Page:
Item I (panacea) weighs 0.3 units, has volume 2.5 units, and value 3000 units.

Item II (ichor) weighs 0.2 units, has volume 1.5 units, and value 1800 units.

Item III (gold) weighs 2.0 units, has volume 0.2 units, and value 2500 units.

**SAS**

This task is straightforward to complete as a data step, in a similar fashion to that undertaken in section A.7.1. The code uses brute force, with some pruning of the space of possible items in the backpack.

data one;

wtpanacea=0.3; wtichor=0.2; wtgold=2.0;

volpanacea=0.025; volichor=0.015; volgold=0.002;

valpanacea=3000; valichor=1800; valgold=2500;

maxwt=25; maxvol=0.25;

/* find upper bound for looping */

maxpanacea = floor(min(maxwt/wtpanacea, maxvol/volpanacea));

maxichor = floor(min(maxwt/wtichor, maxvol/volichor));

maxgold = floor(min(maxwt/wtgold, maxvol/volgold));

do i1 = 0 to maxpanacea;

do i2 = 0 to maxichor;

do i3 = 0 to maxgold;

panacea = i1; ichor=i2; gold=i3;

output;

end;

end;

end;

run;

The resulting dataset

`one`includes illegal values-- combinations with too much weight or volume. We can prune them out in a separate data set which calculates the total weight and volume implied, and discards values over the limit using the subsetting

`if`statement (section 1.5.1). Note that these statements could have been included in the innermost

`do`loop above. We put them in a separate data step for clarity of presentation.

data two; set one;

vals = valpanacea*panacea + valichor*ichor + valgold*gold;

totalweight = wtpanacea*panacea + wtichor*ichor + wtgold*gold;

totalvolume = volpanacea*panacea + volichor*ichor + volgold*gold;

if (totalweight le maxwt) and (totalvolume le maxvol);

run;

To find the maximum value, we can sort the data set and print the results. Here we show the top 5 values.

proc sort data=one;

by descending vals;

run;

proc print data=one (obs=5) noobs;

var panacea ichor gold vals totslweight;

run;

This yields the following values, leading to the conclusion that four solutions result in equal value:

panacea ichor gold vals totalweight

0 15 11 54500 25.0

3 10 11 54500 24.9

6 5 11 54500 24.8

9 0 11 54500 24.7

1 13 11 53900 24.9

We can maximize the value at the minimum weight with 9 panacea and 11 gold.

**R**

The solution in R is quite similar, though a number of functions are defined to calculate the constraints and values, and

`expand.grid()`is used to create the matrix of possible knapsack contents.

# Define consts and useful functions

weight = c(0.3, 0.2, 2.0)

volume = c(2.5, 1.5, 0.2)

value = c(3000, 1800, 2500)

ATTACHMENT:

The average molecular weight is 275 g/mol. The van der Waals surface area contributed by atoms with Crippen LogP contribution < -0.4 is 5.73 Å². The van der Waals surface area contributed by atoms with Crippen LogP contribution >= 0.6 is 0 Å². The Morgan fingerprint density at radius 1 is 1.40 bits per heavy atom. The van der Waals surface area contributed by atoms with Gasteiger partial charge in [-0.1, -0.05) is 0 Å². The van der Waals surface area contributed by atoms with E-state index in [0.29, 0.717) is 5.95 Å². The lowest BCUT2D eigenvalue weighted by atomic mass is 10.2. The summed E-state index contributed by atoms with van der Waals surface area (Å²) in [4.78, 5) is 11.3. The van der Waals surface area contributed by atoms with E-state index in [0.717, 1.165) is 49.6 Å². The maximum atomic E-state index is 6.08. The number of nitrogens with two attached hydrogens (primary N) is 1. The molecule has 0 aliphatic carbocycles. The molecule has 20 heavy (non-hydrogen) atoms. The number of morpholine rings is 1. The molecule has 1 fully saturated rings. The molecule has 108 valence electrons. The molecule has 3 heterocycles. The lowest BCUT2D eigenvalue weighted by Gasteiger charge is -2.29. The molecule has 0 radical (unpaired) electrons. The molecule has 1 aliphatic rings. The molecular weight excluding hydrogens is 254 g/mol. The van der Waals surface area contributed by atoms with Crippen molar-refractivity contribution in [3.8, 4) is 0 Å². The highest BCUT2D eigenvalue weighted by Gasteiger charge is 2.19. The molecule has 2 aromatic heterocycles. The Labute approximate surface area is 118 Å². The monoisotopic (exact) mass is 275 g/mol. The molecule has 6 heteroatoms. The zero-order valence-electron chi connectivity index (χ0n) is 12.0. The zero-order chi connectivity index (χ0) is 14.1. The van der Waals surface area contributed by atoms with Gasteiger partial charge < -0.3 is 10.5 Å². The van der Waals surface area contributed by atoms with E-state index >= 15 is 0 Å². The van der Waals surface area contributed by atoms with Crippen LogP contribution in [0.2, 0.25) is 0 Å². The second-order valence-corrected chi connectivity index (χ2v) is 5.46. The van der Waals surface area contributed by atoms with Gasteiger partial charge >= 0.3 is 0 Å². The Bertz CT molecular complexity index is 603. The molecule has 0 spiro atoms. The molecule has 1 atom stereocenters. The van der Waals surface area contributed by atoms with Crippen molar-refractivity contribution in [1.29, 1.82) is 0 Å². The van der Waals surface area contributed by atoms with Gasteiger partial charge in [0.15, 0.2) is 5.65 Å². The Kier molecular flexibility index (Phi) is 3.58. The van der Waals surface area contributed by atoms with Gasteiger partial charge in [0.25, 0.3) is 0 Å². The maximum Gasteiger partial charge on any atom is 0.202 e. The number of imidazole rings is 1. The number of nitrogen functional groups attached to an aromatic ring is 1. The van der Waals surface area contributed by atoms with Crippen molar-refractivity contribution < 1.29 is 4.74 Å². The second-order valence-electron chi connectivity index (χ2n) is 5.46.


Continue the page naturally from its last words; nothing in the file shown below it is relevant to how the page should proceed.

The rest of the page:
maxwt = 25

maxvol = 25

# prune obviously invalid possibilities

max.items = floor(pmin(maxwt/weight, maxvol/volume))

# useful functions

getweight = function(n) sum(n*weight)

getvolume = function(n) sum(n*volume)

getvalue = function(n) sum(n*value)

# main function: return 0 if constraints not met,

# otherwise return the value of the contents, and their weight

findvalue = function(x) {

thisweight = apply(x, 1, getweight)

thisvolume = apply(x, 1, getvolume)

fits = (thisweight <= maxwt) &

(thisvolume <= maxvol)

vals = apply(x, 1, getvalue)

return(data.frame(I=x[,1], II=x[,2], III=x[,3],

value=fits*vals, weight=thisweight,

volume=thisvolume))

}

# Find and evaluate all possible combinations

combs = expand.grid(lapply(max.items, function(n) seq.int(0, n)))

values = findvalue(combs)

We can display the winners in the returned data frame (section 1.1.3).

> max(values$value)

[1] 54500

> values[values$value==max(values$value),]

I II III value weight volume

2067 9 0 11 54500 24.7 24.7

2119 6 5 11 54500 24.8 24.7

2171 3 10 11 54500 24.9 24.7

2223 0 15 11 54500 25.0 24.7

So we should prefer the solution with 9 panacea (item I), no ichor (item II), and 11 gold (item III). Happy travels!

## 7 comments:

Or, if you don't want to loop over all combinations, you can set up a general linear programming problem and solve it using lpsolve from R, http://lpsolve.sourceforge.net/5.5/R.htm

How about giving back?

Rather than just quoting Rosetta Code problems for your own book why don't you join in and add SAS and R solutions to many more of the problems on the Rosetta Code site?

I am sure you would be made welcome - They made me welcome, and I'm difficult!

- Paddy.

Thanks for reading, and for the suggestion, Paddy. Speaking for myself, I'm not a computer scientist. I'm a little intimidated by Rosetta Code and I don't feel competent to address the things I think are important to that community. I believe that Nick did contribute his R approach to the Knapsack problem discussed above, but I could be wrong.

hey, thank you. we needed these infos for a paper. i hope it's okay to use them. =)

Happy to help. Just remember to attribute correctly, so your Professor knows what's yours and what's not your own work.

im an industrial engineer and i need to understand this knapsack problem. but i cant it. how can you do ?

Thanks for this. Helpful for someone like me just beginning with R.

Off topic but I was wondering if you could recommend any training providers in London. I work for an I Bank and so can get training budget for a couple of days of dedicated training. Just wondering if you had any thoughts?

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